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ACA and the Problems with a 30 Hour Work Week

Author: Stephen D.Hans

Juggling compliance with the Affordable Care Act (ACA) and profitability is a problem many employers in the restaurant industry face today. Under the ACA, companies with 50 or more full-time employees must either pay for their full-time employees’ health care coverage or pay penalties. Penalties go into effect in 2015 or 2016, depending on company size.

For many years, the IRS code has defined a full-time employee as one who works 40 hours a week. In contrast, the ACA defines a full-time employee as an employee who works 30 hours a week.

The ACA outlines calculations for determining whether your company is an “applicable large employer” and figuring out how many full-time employees you have. It requires taking the total hours worked by all employees per month and dividing the total by 120. The 120 figure represents four 30 hour work weeks. For example, say total monthly work hours are 6,000. When divided by 120, you get 50 and that would mean you have 50 full-time employees, working 30 hour work weeks. However, what if some of your employees are working 40 hours a week? The calculation indicates you have 50 full-time workers, but you do not. Perhaps the rest of your employees work under 30 hours a week. The question then arises, which workers aside from those working 40 hours a week are entitled to health insurance coverage? The math does not align with 40 hour work weeks.

The new 30 hour work week requirement is problematic for many employers, causing them to restructure their work forces based on the full-time definition of 30 hours. It has created undesirable consequences for both employers and employees. To make ends meet, many employees are now forced to work two jobs: a 30 hour full-time job and an additional part time job. Employers are having to manage larger numbers of part-time workers which makes running a business more administratively complicated.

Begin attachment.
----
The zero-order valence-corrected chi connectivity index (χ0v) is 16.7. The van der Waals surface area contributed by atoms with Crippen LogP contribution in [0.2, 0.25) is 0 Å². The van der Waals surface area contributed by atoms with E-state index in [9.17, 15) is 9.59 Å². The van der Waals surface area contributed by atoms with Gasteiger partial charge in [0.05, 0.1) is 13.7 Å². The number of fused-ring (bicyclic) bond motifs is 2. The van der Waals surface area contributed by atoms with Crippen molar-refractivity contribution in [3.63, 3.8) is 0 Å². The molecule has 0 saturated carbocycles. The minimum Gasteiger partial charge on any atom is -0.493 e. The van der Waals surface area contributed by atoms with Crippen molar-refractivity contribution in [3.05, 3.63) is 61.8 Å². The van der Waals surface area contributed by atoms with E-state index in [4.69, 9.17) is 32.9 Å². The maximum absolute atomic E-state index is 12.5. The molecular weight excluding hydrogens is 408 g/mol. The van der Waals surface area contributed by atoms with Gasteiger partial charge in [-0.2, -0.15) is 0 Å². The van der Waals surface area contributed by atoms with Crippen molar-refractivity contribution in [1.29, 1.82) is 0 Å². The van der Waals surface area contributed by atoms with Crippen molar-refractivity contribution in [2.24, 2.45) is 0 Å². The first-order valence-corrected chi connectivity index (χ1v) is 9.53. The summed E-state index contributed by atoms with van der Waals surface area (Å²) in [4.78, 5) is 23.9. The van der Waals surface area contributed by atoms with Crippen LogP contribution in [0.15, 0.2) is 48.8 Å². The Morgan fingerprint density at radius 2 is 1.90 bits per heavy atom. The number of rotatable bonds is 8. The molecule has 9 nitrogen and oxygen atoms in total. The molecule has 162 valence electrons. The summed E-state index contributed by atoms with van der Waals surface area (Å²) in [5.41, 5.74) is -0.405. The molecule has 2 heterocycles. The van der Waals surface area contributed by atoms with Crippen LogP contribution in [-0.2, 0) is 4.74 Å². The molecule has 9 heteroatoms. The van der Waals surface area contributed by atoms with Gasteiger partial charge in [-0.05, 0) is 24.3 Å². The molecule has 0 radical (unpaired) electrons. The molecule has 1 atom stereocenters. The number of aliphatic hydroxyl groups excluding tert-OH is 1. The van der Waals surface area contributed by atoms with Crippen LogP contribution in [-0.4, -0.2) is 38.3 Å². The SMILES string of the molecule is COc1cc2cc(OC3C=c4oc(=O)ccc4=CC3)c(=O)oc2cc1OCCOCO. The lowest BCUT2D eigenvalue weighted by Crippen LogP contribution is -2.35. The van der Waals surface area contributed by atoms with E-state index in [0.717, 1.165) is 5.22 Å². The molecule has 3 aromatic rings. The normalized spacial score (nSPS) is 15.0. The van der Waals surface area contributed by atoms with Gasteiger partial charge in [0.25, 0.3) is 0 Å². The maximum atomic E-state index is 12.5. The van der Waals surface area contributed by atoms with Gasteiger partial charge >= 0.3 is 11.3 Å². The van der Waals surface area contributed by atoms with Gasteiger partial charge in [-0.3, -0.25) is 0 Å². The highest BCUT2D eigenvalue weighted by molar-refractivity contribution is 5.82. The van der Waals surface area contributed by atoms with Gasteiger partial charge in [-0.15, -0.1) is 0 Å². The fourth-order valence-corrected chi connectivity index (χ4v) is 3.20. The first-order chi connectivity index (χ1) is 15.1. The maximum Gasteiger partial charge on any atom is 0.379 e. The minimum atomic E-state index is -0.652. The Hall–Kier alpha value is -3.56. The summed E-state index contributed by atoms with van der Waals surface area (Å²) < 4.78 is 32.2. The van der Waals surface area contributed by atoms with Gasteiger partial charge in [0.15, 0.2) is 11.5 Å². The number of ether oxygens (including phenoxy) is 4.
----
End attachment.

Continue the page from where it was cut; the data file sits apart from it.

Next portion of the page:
A coalition of restaurant, retail and employers in other industries have backed a legislative initiative to restore the 40 hour work week. The bill is S.1188 and it currently has passed the House of Representatives.

If you are confused about how to comply with the ACA in your business, you are not alone. Consult with an experienced employment litigation lawyer who can keep you apprised of current laws and help you comply with federal regulations.

For more than three decades, Stephan Hans & Associates has provided effective legal advice and representation to employers in the Queens & the New York City area, including Manhattan, Brooklyn, the Bronx, Long Island and Westchester.

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What Employers Should Understand about Disability Discrimination

Author: Stephen Hans

Business owners typically look from an employer’s perspective and fire employees who cannot do the job. For the most part, this line of reasoning is valid and especially if you have at-will employment, where the employer has the right to terminate an employee for any reason whatsoever. However, there are legal exceptions to the “whatsoever” conditions of at-will employment, and discrimination underpins the majority of these exceptions.